Adhikari, Narayan Prasad: Spatial variation of biomass energy supply and demand in rural Nepal. - Bonn, 2017. - Dissertation, Rheinische Friedrich-Wilhelms-Universität Bonn.
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author = {{Narayan Prasad Adhikari}},
title = {Spatial variation of biomass energy supply and demand in rural Nepal},
school = {Rheinische Friedrich-Wilhelms-Universität Bonn},
year = 2017,
month = feb,

note = {In Nepal, the share of biomass in total energy consumption is about 88 % and of biomass for cooking and heating about 90 % in 76 % of the households. Fuelwood, crop residues and dung are the three main biomass types. The lack of an integrated biomass inventory is hindering the formulation of effective policies and programs for sustainable resource management. This study evaluates the spatial variation of biomass supply and demand for cooking and heating in Nepalese rural households in three districts representing the country’s main topographic regions lowland, hills, and mountains. The analysis is based on information from household survey, field studies, laboratory analyses, national statistics and application of GIS. Only those households adopting at least one type of biomass for cooking and heating are considered. The household survey was conducted in 240 households to evaluate biomass consumption, whereas the use of crop residues and dung is assessed in field studies in 27 households for the three seasons in 2013/14. By considering the five main staple crops (paddy, wheat, corn, millet and barley), the residues were evaluated, while cattle and buffalo were taken as a basis to assess the dung. The residue-to-product ratio (RPR) is the evaluation basis of crop residue supply, while the dung supply was assessed by determining the daily dung yield. The supply module of the GIS-based wood fuel supply and demand model (WISDOM) was taken as reference for the estimation of the fuelwood supply.
The annual per capita demand of biomass (dry matter) in terms of “fuelwood equivalent” in the lowland, hill and mountain districts is 435 kg, 660 kg, and 653 kg, respectively, where of the households only 57 %, (lowland district), 50 % (hill district) and 3 % (mountain district) have a surplus biomass supply. The fuelwood equivalent of crop residues (1 kg DM), dung (1 kg DM), LPG (1 kg) and biogas (1 m3) are 0.40 kg, 0.93 kg, 23 kg and 4.57 kg, respectively. The households in the mountain district only use fuelwood whereas multiple energy sources with different combinations exist in the hill and lowland districts. The average annual per capita dung (dry matter) supply potential is 262 kg (lowland district), 278 kg (hill district) and 93 kg (mountain district). Despite the higher crop residue (dry matter) production (954 kg capita-1 yr-1) in the lowland than in the hill (547 kg capita-1 yr-1) district, the net usable amount of crop residues for energy generation is observed to be higher in the hill (207 kg capita-1 yr-1) than in the lowland (152 kg capita-1 yr-1) district. The lowest production (263 kg capita-1 yr-1) of crop residues was observed in the mountain district of which only 10 % is available for energy production.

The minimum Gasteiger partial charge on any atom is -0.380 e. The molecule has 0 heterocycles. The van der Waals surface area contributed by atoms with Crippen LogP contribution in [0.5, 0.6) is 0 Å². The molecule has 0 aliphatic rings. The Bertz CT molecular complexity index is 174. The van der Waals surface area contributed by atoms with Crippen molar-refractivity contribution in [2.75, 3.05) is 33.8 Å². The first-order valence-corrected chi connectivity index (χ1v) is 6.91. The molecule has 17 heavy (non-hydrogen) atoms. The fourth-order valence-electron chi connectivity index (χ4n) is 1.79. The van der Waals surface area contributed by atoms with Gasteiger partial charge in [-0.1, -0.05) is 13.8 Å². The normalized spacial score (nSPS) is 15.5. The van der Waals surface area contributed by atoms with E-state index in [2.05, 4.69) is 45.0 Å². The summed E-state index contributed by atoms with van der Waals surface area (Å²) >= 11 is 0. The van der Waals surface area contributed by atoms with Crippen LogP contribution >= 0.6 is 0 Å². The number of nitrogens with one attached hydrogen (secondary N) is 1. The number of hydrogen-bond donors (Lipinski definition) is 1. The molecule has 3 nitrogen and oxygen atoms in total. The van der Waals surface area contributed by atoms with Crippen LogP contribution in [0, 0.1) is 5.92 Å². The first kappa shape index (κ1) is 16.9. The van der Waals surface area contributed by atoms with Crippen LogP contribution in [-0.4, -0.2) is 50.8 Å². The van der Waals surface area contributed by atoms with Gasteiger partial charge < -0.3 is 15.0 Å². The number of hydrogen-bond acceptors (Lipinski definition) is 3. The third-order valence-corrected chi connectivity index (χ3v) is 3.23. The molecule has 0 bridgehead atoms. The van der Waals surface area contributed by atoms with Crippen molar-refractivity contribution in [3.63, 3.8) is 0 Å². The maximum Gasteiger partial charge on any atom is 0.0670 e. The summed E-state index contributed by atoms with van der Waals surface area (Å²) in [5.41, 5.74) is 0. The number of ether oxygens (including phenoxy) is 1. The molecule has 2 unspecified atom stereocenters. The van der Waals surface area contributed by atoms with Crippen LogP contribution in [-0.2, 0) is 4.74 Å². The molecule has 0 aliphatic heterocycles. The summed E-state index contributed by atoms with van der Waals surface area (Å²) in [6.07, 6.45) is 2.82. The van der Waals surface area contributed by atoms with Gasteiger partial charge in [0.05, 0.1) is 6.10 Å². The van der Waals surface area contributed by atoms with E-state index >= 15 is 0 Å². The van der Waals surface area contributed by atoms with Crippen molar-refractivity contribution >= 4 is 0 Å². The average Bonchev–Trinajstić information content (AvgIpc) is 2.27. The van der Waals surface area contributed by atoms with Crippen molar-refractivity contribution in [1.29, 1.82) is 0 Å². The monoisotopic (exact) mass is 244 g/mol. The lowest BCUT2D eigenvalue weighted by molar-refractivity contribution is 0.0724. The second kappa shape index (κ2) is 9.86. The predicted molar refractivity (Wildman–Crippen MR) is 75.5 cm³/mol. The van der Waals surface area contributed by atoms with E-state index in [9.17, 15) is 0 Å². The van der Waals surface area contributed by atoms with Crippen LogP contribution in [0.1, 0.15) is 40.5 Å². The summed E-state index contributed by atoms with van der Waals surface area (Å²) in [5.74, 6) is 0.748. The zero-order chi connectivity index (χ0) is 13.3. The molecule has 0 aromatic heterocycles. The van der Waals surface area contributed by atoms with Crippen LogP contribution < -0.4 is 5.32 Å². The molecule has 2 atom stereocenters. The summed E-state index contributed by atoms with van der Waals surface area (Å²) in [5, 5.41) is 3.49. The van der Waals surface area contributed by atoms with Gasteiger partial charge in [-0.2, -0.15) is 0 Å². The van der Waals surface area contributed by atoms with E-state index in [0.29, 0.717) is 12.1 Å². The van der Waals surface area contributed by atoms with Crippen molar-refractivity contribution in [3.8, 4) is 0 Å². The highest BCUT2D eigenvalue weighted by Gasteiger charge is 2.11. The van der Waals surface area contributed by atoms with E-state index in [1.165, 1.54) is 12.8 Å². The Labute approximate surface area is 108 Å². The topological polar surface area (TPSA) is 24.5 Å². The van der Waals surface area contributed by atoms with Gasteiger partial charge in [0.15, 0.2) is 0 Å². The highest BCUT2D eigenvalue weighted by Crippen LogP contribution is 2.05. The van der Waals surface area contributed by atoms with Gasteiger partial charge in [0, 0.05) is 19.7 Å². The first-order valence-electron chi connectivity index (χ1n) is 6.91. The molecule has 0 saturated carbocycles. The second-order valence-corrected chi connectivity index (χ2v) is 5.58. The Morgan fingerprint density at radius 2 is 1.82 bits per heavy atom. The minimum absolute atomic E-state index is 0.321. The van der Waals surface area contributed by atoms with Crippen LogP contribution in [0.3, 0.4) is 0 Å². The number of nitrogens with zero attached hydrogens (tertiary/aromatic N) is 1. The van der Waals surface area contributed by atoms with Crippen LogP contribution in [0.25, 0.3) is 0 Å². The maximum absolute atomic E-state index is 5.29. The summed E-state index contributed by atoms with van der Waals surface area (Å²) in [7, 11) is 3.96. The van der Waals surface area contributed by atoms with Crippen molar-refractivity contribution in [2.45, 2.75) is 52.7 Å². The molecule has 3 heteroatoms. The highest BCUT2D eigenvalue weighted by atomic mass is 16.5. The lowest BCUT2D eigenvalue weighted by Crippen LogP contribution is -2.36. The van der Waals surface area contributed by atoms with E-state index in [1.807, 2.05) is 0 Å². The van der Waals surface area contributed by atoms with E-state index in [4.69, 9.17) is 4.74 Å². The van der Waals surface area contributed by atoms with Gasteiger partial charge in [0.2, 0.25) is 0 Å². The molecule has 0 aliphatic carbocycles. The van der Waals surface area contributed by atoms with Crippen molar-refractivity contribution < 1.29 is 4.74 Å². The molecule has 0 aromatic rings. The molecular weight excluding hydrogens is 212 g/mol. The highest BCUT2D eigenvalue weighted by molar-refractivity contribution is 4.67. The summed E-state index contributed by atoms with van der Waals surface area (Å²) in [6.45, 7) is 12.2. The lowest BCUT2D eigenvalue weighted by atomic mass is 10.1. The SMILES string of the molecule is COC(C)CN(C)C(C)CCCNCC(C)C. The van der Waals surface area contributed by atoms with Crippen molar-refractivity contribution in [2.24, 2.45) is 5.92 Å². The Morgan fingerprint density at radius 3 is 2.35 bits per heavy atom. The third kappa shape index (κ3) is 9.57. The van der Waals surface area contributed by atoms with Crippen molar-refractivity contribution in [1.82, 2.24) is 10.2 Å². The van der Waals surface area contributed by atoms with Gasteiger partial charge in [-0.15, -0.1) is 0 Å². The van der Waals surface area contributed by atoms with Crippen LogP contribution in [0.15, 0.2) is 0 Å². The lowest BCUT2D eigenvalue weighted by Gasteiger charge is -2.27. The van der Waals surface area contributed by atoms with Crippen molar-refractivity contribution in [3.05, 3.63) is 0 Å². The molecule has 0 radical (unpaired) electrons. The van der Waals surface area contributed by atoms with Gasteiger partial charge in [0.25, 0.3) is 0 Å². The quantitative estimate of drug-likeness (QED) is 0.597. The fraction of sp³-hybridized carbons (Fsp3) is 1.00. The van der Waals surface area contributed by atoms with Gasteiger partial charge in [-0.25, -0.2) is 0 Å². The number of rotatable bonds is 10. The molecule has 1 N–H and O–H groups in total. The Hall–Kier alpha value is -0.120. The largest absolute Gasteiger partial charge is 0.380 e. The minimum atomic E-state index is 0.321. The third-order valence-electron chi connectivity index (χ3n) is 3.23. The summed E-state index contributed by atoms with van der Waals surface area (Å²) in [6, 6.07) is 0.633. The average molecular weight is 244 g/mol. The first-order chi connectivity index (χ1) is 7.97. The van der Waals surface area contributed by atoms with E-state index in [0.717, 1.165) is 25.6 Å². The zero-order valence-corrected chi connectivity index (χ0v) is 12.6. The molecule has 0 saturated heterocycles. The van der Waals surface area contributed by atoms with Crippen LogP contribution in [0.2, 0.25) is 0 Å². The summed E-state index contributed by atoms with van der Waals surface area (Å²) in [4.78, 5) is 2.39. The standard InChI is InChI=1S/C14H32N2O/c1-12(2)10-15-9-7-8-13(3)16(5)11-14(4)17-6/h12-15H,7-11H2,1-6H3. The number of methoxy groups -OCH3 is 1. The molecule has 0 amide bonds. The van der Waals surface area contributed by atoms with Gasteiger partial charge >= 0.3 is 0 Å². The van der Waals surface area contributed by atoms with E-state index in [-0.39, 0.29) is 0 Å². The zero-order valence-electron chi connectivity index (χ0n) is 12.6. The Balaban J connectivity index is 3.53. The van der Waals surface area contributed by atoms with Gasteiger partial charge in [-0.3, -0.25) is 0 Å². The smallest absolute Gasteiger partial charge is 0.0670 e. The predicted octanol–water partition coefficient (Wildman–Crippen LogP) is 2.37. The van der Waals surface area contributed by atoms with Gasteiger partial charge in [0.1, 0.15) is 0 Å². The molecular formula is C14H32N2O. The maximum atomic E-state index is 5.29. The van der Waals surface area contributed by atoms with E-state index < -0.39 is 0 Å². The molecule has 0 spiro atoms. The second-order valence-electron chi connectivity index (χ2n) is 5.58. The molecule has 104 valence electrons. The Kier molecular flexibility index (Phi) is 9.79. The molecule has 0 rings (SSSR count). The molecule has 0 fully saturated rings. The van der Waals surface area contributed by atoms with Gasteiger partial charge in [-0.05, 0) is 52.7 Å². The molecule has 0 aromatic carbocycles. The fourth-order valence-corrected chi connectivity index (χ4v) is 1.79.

Because of the relatively easier accessibility of forests in the hills and mountains, the households there do not burn crop residues or dung for energy production, and here the fuelwood exploitation rate is three times higher than the production potential. The fuelwood exploitation rate in the lowland district is double the production potential where about 66 % of the households utilize crop residues and dung for energy generation. The fuelwood deficit is the main reason for the use of crop residues and dung in the lowland district. The primary focus there should be on converting crop residues with bio-briquettes and dung with biogas. Awareness programs to prevent overexploitation of fuelwood by making balanced use of biomass should be initiated in all regions, while the use of other herbaceous materials for bio-briquettes and dung of small ruminants for biogas production should be initiated to fill the biomass supply gap in the mountains. Given the highly uneven distribution of biomass in all districts, the transportation of biomass from surplus to deficit areas could be one of the potential solutions to reduce overexploitation of fuelwood.},

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